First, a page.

When it comes to buying a tennis ball machine, you not only have different brands, but you also have to choose between different technologies. Additionally, manufacturers offer different models with different features. Understanding the basics features of ball machines will help you choose the right one for you.
Tennis ball machines shoot balls in one of two ways: using compressed air and using rotating wheels.
Compressed Air Ball Machines
Some ball machines shoot balls from the machine by dropping the ball into a tube, which creates a vacuum between the ball and the air coming into the tube. When enough pressure builds up behind the ball, it shoots the ball out of a tube. This type of ball machine can put topspin or backspin on balls using an adapter you play inside the tube.
– Less wear and tear on tennis balls
– Less expensive than rotating wheel machines
– Less consistent feeds based on different pressures of your tennis balls
Rotating-Wheel Ball Machines
Some tennis machines shoot balls by squeezing them in between two rotating wheels. The ball compresses to squeeze through the small opening and then shoots forward to you. If the rotating wheels are configured so that one is above the other, the machine can produce topspin and backspin.
– More consistent feeds
– More expensive
– Wears out tennis balls sooner
Choosing a Ball Machine
Consider these factors to help you choose the right tennis ball machine for you:
Air-Compressed vs. Rotating Wheels
If This might be the first consideration you have when choosing your machine.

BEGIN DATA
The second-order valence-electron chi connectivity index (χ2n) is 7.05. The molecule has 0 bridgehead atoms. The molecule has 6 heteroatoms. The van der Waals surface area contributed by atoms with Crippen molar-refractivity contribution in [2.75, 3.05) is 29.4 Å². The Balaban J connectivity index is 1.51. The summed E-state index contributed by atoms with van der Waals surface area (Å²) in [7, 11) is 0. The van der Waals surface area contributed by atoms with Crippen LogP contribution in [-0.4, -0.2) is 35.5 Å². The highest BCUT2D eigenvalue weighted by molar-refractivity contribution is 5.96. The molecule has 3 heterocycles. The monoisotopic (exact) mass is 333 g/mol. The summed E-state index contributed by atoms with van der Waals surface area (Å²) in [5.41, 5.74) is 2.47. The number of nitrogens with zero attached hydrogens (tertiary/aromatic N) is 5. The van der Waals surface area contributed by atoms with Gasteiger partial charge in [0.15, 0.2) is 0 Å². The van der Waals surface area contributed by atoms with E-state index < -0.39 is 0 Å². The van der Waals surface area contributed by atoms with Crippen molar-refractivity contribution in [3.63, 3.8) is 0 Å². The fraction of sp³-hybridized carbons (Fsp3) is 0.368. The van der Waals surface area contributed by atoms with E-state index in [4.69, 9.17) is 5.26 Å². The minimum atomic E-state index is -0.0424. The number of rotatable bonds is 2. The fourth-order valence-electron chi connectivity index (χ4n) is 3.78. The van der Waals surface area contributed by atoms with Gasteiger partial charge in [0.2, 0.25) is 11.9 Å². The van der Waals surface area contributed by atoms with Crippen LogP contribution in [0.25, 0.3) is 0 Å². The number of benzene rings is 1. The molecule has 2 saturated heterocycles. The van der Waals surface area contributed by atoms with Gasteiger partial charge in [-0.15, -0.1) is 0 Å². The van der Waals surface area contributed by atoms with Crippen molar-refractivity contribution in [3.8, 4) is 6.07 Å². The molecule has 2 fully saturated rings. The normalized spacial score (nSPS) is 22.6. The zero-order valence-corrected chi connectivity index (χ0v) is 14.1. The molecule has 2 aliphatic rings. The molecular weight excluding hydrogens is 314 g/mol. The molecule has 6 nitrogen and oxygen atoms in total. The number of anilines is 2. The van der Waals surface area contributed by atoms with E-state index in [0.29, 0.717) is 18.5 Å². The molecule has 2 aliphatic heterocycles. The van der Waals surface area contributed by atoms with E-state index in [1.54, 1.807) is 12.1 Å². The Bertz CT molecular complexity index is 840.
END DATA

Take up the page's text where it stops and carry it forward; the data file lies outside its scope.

If you want a machine that creates topspin and backspin and flat shots, make sure the machine you are buying has the feature.
Some ball machines only shoot balls in one direction, others shoot balls left to right, letting you hit a backhand and then a forehand. Others move left, right, up and down, varying the direction and depth of balls you receive.
More expensive ball machines let you program workouts or patterns. Some let you program exactly the pattern you want, while others have several pre-set patterns you can use for practices. A programmable ball machine can help create better ball machine practices
Besides dead balls, the most annoying thing about tennis ball machine practice is turning on the machine and then having to run to the other side of the net as the machine starts shooting balls. Some machines offer wireless remote controls that let you start and stop the machine from the other side of the net. This is especially helpful if you may need to answer your phone during practice.
If you want to take your tennis machine to a public court, your club, the local high school or a friend’s court, you can purchase smaller, portable machines that fit in the back seat or trunk of your car.
Look at the Warranty
Check the warranty to see if it covers the motor, parts, labor or machine replacement. See if it covers shipping of the machine if you have to send it in for repair. Ask if you can purchase an extended warranty.
Don’t take the manufacturer’s or a professional athlete’s word that a particular machine is good. Do some online research to see what users like you think of their machines.
Quick Ball Machine Checklist
Use this checklist to help you buy the best ball machine for you:
•Pneumatic tube or rotating wheels?
•Does the ball machine add topspin?
•Does the ball machine add underspin?
•Does the ball machine oscillate (move side to side)?
•Does the ball machine have a remote control?
•Does the ball machine offer different shot patterns?
•Have you checked reviews?